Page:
Particularly troubling is the deepening persecution of religious minorities. On May 1, the Revolutionary Court in the northern city of Bandar Anzali tried 11 members of the Church of Iran, including Pastor Abdolreza Ali-Haghnejad and Zainab Bahremend, the 62-year-old grandmother of two other defendants, on charges of “acting against national security.” On September 22, 2010, Christian pastor Youcef Nadarkhani was given a death sentence for apostasy although, according to human rights groups, this sentence is against Iranian law. Another pastor could be sentenced to death later this year. In March, over 200 Gonabadi Sufis were summoned to courts around the country based on allegations that they were insulting Iranian authorities. In April, eight other Sufis were re-arrested on charges of disrupting public order – charges for which they had been punished with flogging and imprisonment.
Iran’s leaders continue to signal to their citizens that criticism will not be tolerated, while selectively applauding protestors in other countries in the region. As the country’s economic situation deteriorates, workers are arrested when they protest for back wages, only to have authorities deny that strikes are taking place. At the same time the Iranian government was claiming influence in shaping popular unrest in the Arab world last month, its security forces arrested over 200 of its own people and three protestors died at the hands of authorities. While it decries crackdowns against protesters in Bahrain, it defends and assists the Syrian government’s repression of protesters in Syria. Though Iranian leaders continue trying to portray regional events as inspired by the 1979 Islamic revolution, we are confident that the people of the Arab world will recognize those statements for the opportunistic falsehoods they are.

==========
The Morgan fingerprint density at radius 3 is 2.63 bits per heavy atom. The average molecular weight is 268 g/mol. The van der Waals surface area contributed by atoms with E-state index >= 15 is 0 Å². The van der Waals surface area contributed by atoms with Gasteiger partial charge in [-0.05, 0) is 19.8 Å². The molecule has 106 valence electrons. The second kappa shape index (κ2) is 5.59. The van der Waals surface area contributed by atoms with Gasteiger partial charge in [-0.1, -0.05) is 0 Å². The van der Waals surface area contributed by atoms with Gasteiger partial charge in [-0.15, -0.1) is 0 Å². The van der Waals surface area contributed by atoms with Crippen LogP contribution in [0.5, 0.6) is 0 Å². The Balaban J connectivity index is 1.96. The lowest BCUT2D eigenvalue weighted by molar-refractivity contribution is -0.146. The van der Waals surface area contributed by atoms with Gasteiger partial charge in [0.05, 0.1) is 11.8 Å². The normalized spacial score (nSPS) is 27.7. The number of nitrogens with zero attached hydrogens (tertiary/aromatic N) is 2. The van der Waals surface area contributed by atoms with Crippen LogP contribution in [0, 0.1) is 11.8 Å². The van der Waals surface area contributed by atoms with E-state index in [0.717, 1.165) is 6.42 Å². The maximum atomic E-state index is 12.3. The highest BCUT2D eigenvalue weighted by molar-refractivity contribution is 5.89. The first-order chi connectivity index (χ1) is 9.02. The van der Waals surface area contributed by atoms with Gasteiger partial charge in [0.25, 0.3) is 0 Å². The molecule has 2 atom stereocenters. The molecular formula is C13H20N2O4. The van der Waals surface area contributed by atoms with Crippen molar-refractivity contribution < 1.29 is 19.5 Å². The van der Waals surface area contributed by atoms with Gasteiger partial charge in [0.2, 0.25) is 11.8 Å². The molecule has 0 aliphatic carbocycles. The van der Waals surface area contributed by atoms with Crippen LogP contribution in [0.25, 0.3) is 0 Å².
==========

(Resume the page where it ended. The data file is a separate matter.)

As Iran’s leaders have increased their repressive tactics, we have increased the scope of our efforts aimed at challenging the Iranian government’s deplorable human rights violations. President Obama and Secretary Clinton continue to speak out on behalf of the hundreds of victims in Iran who suffer at the hands of their government. Other world leaders have done the same. We have designated 10 Iranian officials for serious human rights abuses in accordance with the Comprehensive Iran Sanctions Accountability and Divestment Act and, as the act requires, we are actively seeking more information on possible targets.